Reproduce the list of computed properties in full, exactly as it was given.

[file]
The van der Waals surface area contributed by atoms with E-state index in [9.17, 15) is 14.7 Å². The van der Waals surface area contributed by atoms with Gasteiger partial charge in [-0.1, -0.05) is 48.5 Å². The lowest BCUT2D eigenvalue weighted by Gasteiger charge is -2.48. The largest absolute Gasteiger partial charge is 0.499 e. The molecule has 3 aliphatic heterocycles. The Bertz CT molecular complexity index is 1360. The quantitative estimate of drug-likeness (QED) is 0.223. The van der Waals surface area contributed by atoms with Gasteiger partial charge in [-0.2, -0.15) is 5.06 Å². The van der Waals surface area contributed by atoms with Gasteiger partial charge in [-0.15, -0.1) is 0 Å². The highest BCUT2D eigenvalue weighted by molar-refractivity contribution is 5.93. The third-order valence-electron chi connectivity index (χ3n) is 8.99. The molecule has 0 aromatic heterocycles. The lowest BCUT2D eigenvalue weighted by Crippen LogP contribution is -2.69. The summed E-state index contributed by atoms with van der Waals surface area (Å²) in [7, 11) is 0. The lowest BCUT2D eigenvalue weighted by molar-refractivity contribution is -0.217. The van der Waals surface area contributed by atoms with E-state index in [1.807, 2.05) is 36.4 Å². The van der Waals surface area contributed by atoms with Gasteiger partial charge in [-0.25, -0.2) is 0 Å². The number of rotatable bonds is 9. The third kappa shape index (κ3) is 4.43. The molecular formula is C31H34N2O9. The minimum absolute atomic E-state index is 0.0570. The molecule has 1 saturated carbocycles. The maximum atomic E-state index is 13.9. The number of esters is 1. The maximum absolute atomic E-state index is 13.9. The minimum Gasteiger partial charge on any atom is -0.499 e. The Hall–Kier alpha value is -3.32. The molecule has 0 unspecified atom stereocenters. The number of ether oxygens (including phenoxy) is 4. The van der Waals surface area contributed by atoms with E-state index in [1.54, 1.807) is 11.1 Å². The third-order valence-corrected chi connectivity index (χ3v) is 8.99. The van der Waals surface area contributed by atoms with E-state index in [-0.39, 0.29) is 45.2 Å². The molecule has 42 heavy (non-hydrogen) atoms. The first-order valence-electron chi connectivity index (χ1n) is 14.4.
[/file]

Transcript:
The van der Waals surface area contributed by atoms with E-state index in [9.17, 15) is 14.7 Å². The van der Waals surface area contributed by atoms with Gasteiger partial charge in [-0.1, -0.05) is 48.5 Å². The lowest BCUT2D eigenvalue weighted by Gasteiger charge is -2.48. The largest absolute Gasteiger partial charge is 0.499 e. The molecule has 3 aliphatic heterocycles. The Bertz CT molecular complexity index is 1360. The quantitative estimate of drug-likeness (QED) is 0.223. The van der Waals surface area contributed by atoms with Gasteiger partial charge in [-0.2, -0.15) is 5.06 Å². The van der Waals surface area contributed by atoms with Gasteiger partial charge in [-0.15, -0.1) is 0 Å². The highest BCUT2D eigenvalue weighted by molar-refractivity contribution is 5.93. The third-order valence-electron chi connectivity index (χ3n) is 8.99. The molecule has 0 aromatic heterocycles. The lowest BCUT2D eigenvalue weighted by Crippen LogP contribution is -2.69. The summed E-state index contributed by atoms with van der Waals surface area (Å²) in [7, 11) is 0. The lowest BCUT2D eigenvalue weighted by molar-refractivity contribution is -0.217. The van der Waals surface area contributed by atoms with E-state index in [1.807, 2.05) is 36.4 Å². The van der Waals surface area contributed by atoms with Gasteiger partial charge in [-0.25, -0.2) is 0 Å². The number of rotatable bonds is 9. The third kappa shape index (κ3) is 4.43. The molecular formula is C31H34N2O9. The minimum absolute atomic E-state index is 0.0570. The molecule has 1 saturated carbocycles. The maximum atomic E-state index is 13.9. The number of esters is 1. The maximum absolute atomic E-state index is 13.9. The minimum Gasteiger partial charge on any atom is -0.499 e. The Hall–Kier alpha value is -3.32. The molecule has 0 unspecified atom stereocenters. The number of ether oxygens (including phenoxy) is 4. The van der Waals surface area contributed by atoms with E-state index in [1.54, 1.807) is 11.1 Å². The third-order valence-corrected chi connectivity index (χ3v) is 8.99. The van der Waals surface area contributed by atoms with E-state index in [-0.39, 0.29) is 45.2 Å². The molecule has 42 heavy (non-hydrogen) atoms. The first-order valence-electron chi connectivity index (χ1n) is 14.4.